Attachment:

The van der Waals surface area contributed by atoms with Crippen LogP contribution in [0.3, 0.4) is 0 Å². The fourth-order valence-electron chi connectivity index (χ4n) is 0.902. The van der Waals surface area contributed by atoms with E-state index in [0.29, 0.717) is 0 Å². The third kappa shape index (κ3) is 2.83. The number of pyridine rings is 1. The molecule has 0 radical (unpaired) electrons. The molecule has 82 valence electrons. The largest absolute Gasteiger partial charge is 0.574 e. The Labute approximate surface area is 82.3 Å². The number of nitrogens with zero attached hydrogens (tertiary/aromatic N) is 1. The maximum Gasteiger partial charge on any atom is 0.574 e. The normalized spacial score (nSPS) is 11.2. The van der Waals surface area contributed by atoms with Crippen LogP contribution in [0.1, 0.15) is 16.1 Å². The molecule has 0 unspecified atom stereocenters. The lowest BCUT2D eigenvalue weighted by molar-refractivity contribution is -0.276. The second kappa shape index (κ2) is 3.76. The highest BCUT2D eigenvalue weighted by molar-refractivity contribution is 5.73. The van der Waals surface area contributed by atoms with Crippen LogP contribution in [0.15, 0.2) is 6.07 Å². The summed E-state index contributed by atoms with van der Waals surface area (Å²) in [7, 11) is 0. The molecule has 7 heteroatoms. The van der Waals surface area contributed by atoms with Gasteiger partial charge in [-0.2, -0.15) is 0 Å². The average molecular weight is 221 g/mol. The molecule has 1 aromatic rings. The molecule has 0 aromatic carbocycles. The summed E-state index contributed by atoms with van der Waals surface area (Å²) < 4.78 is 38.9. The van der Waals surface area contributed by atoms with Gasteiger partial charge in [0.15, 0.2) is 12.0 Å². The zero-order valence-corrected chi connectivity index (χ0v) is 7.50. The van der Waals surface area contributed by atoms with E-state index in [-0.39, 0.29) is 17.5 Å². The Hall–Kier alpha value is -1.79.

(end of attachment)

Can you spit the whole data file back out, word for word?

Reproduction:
The van der Waals surface area contributed by atoms with Crippen LogP contribution in [0.3, 0.4) is 0 Å². The fourth-order valence-electron chi connectivity index (χ4n) is 0.902. The van der Waals surface area contributed by atoms with E-state index in [0.29, 0.717) is 0 Å². The third kappa shape index (κ3) is 2.83. The number of pyridine rings is 1. The molecule has 0 radical (unpaired) electrons. The molecule has 82 valence electrons. The largest absolute Gasteiger partial charge is 0.574 e. The Labute approximate surface area is 82.3 Å². The number of nitrogens with zero attached hydrogens (tertiary/aromatic N) is 1. The maximum Gasteiger partial charge on any atom is 0.574 e. The normalized spacial score (nSPS) is 11.2. The van der Waals surface area contributed by atoms with Crippen LogP contribution in [0.1, 0.15) is 16.1 Å². The molecule has 0 unspecified atom stereocenters. The lowest BCUT2D eigenvalue weighted by molar-refractivity contribution is -0.276. The second kappa shape index (κ2) is 3.76. The highest BCUT2D eigenvalue weighted by molar-refractivity contribution is 5.73. The van der Waals surface area contributed by atoms with Crippen LogP contribution in [0.15, 0.2) is 6.07 Å². The summed E-state index contributed by atoms with van der Waals surface area (Å²) in [7, 11) is 0. The molecule has 7 heteroatoms. The van der Waals surface area contributed by atoms with Gasteiger partial charge in [-0.2, -0.15) is 0 Å². The average molecular weight is 221 g/mol. The molecule has 1 aromatic rings. The molecule has 0 aromatic carbocycles. The summed E-state index contributed by atoms with van der Waals surface area (Å²) < 4.78 is 38.9. The van der Waals surface area contributed by atoms with Gasteiger partial charge in [0.15, 0.2) is 12.0 Å². The zero-order valence-corrected chi connectivity index (χ0v) is 7.50. The van der Waals surface area contributed by atoms with E-state index in [-0.39, 0.29) is 17.5 Å². The Hall–Kier alpha value is -1.79.